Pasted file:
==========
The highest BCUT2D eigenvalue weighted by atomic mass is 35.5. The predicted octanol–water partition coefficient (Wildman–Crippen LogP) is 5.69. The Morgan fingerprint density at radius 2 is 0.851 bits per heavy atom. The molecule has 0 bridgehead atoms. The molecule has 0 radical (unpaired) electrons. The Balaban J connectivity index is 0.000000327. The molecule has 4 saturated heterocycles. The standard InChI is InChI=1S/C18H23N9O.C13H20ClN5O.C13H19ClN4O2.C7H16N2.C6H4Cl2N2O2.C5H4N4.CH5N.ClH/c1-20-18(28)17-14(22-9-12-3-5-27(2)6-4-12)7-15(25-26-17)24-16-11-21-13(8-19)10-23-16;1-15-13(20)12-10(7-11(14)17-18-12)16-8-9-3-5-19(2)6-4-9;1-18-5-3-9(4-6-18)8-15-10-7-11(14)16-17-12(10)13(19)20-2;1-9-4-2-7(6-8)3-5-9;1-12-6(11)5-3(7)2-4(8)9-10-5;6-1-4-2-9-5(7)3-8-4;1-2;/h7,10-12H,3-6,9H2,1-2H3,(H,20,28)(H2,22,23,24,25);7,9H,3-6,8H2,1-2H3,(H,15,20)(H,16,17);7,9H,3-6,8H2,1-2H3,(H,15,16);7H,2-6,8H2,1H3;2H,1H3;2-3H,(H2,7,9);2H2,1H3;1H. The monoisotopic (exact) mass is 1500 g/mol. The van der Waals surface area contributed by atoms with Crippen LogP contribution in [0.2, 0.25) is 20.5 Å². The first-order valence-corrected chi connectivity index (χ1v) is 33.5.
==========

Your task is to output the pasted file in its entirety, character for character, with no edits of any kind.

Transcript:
The highest BCUT2D eigenvalue weighted by atomic mass is 35.5. The predicted octanol–water partition coefficient (Wildman–Crippen LogP) is 5.69. The Morgan fingerprint density at radius 2 is 0.851 bits per heavy atom. The molecule has 0 bridgehead atoms. The molecule has 0 radical (unpaired) electrons. The Balaban J connectivity index is 0.000000327. The molecule has 4 saturated heterocycles. The standard InChI is InChI=1S/C18H23N9O.C13H20ClN5O.C13H19ClN4O2.C7H16N2.C6H4Cl2N2O2.C5H4N4.CH5N.ClH/c1-20-18(28)17-14(22-9-12-3-5-27(2)6-4-12)7-15(25-26-17)24-16-11-21-13(8-19)10-23-16;1-15-13(20)12-10(7-11(14)17-18-12)16-8-9-3-5-19(2)6-4-9;1-18-5-3-9(4-6-18)8-15-10-7-11(14)16-17-12(10)13(19)20-2;1-9-4-2-7(6-8)3-5-9;1-12-6(11)5-3(7)2-4(8)9-10-5;6-1-4-2-9-5(7)3-8-4;1-2;/h7,10-12H,3-6,9H2,1-2H3,(H,20,28)(H2,22,23,24,25);7,9H,3-6,8H2,1-2H3,(H,15,20)(H,16,17);7,9H,3-6,8H2,1-2H3,(H,15,16);7H,2-6,8H2,1H3;2H,1H3;2-3H,(H2,7,9);2H2,1H3;1H. The monoisotopic (exact) mass is 1500 g/mol. The van der Waals surface area contributed by atoms with Crippen LogP contribution in [0.2, 0.25) is 20.5 Å². The first-order valence-corrected chi connectivity index (χ1v) is 33.5.